Checklist for Remote Employees
The COVID-19 pandemic has expanded the remote workforce, further complicating compliance issues for employers. And many observers anticipate telework will maintain its prevalence even after the pandemic subsides.
This situation has prompted many organizations to rethink their approach to employment law. Creating new processes to remain compliant with this ever-changing landscape will be paramount for large employers whose at-home workforce will likely alter their employment law compliance efforts.
To help employers prepare for the potential of permanently expanded telework, here is a checklist for remote employees.
Labor Law Postings
A fundamental backbone of compliance is labor law postings. But what are employers to do when employees aren’t coming into the office?
Many businesses have turned to their intranet to provide the appropriate labor law postings.
As the coronavirus sparked a wave of newly remote employees, the U.S. Department of Labor (DOL) at the end of 2020 issued a bulletin about whether digital labor law postings are compliant. Of course, the “post and keep posted” aspect of these notices becomes more difficult when trying to relay rights to workers at home.
According to the DOL, there are certain circumstances under which electronic postings will suffice, including:
- Employees must have easy access to the digital posting
- Employers must regularly communicate with employees electronically
- Employees must be able to readily determine which postings apply to them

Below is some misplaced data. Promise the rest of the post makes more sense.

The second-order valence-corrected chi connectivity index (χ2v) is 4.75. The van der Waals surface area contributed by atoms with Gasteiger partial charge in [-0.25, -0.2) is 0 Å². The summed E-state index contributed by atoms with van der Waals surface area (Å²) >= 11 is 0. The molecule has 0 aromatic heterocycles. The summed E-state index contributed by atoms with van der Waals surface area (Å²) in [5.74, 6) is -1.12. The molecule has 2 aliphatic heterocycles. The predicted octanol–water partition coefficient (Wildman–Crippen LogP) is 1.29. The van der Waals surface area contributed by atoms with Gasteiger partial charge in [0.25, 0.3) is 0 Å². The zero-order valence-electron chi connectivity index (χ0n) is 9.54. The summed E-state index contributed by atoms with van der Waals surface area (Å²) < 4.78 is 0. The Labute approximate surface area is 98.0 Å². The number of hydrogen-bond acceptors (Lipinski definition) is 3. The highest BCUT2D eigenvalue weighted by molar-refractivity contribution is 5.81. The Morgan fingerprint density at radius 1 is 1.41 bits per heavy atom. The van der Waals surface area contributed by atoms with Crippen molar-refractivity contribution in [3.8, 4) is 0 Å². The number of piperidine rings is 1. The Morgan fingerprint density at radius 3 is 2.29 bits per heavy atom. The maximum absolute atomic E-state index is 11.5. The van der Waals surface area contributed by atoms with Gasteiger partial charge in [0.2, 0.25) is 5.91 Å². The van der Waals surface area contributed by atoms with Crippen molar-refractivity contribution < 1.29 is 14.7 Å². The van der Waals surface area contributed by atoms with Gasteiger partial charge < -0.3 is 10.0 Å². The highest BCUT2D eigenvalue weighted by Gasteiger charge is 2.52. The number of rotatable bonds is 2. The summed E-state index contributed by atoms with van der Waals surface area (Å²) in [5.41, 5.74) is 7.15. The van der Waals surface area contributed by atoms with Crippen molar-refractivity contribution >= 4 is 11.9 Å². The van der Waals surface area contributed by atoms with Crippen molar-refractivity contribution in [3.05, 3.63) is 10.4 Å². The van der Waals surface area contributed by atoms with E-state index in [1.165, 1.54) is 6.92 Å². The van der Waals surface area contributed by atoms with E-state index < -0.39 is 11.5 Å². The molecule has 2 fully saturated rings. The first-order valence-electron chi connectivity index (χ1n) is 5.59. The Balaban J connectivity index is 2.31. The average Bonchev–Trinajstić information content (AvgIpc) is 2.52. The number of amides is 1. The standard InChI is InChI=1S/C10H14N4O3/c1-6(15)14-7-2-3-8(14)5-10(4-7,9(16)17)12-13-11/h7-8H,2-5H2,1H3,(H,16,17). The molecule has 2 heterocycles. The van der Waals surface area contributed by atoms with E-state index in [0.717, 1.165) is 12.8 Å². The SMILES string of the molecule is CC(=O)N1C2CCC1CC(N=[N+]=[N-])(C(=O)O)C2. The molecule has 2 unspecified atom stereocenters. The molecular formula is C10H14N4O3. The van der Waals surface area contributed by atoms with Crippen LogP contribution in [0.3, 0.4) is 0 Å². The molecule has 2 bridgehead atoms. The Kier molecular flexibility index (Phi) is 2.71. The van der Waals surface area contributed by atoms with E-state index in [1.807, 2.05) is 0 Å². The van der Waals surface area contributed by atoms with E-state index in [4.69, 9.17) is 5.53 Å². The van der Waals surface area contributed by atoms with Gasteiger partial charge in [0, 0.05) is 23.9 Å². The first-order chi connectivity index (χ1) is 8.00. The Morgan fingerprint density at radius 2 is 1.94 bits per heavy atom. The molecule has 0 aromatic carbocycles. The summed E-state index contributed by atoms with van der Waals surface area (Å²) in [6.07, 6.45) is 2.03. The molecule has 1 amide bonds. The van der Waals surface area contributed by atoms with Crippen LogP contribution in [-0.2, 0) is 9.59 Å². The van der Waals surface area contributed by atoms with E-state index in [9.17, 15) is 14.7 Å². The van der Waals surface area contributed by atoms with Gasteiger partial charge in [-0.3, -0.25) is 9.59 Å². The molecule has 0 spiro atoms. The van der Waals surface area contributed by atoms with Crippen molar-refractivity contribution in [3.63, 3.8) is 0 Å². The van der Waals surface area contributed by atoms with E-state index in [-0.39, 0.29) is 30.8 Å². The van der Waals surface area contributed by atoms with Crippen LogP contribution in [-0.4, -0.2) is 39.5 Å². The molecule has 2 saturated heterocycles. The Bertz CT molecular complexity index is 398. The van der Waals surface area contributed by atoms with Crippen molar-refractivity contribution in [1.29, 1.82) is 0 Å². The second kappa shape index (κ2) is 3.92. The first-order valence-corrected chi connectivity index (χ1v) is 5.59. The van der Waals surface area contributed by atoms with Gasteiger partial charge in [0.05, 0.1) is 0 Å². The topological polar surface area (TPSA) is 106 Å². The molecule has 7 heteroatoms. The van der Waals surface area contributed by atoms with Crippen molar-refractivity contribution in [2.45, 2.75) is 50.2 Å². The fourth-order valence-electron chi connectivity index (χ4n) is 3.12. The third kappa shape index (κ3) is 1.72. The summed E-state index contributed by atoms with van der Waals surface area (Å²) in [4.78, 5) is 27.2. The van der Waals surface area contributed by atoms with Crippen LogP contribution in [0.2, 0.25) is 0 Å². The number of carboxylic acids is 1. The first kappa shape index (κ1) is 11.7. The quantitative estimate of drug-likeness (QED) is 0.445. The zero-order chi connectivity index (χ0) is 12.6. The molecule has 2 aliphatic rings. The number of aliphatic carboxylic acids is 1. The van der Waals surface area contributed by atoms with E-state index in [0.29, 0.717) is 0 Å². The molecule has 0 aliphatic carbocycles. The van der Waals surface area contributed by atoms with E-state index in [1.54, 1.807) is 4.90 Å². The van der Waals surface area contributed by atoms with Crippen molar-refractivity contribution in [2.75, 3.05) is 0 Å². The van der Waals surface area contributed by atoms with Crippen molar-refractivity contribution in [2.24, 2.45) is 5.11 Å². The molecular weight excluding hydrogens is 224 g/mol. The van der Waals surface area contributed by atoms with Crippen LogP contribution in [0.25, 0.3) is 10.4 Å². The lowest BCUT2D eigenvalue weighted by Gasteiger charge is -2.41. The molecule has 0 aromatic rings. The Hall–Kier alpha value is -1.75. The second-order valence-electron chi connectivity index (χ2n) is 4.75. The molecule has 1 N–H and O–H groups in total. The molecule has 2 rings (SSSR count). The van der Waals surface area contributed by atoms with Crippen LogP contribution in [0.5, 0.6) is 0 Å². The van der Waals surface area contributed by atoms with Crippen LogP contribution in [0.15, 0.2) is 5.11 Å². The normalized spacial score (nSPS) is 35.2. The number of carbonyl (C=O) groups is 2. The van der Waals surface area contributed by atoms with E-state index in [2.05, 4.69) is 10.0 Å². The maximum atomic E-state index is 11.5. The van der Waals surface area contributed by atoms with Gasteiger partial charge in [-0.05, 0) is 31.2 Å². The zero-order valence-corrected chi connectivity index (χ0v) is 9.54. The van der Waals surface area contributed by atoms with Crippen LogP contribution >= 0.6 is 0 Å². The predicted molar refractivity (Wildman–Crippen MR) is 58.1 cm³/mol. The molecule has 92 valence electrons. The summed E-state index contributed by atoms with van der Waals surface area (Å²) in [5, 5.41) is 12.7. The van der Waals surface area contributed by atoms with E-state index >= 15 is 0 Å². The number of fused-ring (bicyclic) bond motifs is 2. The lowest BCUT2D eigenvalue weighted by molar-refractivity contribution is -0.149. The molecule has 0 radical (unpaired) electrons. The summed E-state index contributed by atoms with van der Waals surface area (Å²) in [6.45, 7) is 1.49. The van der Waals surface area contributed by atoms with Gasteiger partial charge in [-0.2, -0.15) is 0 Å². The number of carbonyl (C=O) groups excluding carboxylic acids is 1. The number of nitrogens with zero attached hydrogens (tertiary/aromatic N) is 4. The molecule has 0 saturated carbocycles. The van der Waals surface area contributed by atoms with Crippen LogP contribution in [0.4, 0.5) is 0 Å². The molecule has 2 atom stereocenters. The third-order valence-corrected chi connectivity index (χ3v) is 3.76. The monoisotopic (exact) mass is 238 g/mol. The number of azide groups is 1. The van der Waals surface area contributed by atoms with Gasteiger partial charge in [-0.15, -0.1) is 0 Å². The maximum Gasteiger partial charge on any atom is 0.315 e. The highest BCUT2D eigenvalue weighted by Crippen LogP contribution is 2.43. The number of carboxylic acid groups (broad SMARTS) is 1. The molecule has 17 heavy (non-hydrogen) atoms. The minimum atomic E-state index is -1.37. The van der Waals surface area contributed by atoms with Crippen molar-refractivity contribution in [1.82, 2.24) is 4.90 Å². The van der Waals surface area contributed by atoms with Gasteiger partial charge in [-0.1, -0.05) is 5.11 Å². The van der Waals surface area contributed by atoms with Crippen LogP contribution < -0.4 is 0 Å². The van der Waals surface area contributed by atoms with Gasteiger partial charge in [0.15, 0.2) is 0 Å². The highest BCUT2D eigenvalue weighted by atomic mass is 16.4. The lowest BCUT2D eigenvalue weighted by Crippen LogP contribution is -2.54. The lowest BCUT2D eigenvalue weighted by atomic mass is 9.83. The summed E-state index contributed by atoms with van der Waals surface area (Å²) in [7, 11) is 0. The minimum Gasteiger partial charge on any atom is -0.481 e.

- Employers must put them in a conspicuous place, albeit electronically
The first line of defense against worker issues is labor law postings. Checking to ensure compliance should be a high priority for employers.
Company Location vs Worker Location
Many employment laws in recent years — notably those dealing with minimum wage and paid leave — include a stipulation about employees working a certain number of hours in a jurisdiction to qualify.
For example, say a company is headquartered in a city with a paid sick leave law. Qualifying employees must work at least 80 hours a year in that city.
But if the employee works remotely in a nearby suburb and did not reach that 80-hour threshold, the employer would arguably not have to apply paid sick leave benefits for that employee.
Still, most workers would have reached 80 hours of work in the city before the pandemic in the spring of 2020 forced employees to work from home. Yet new hires since then may have entirely worked remotely. And should a company decide to move forward with a larger at-home employee base, paid leave processes may have to be re-examined.
Check the paid leave laws where you have locations to determine how they function in the event employees are working from home.
Paid Leave Management. Simplified.
Though most employees who work from home are salaried, the sheer number of teleworkers prompted the DOL to issue guidance for tracking hours of remote employees.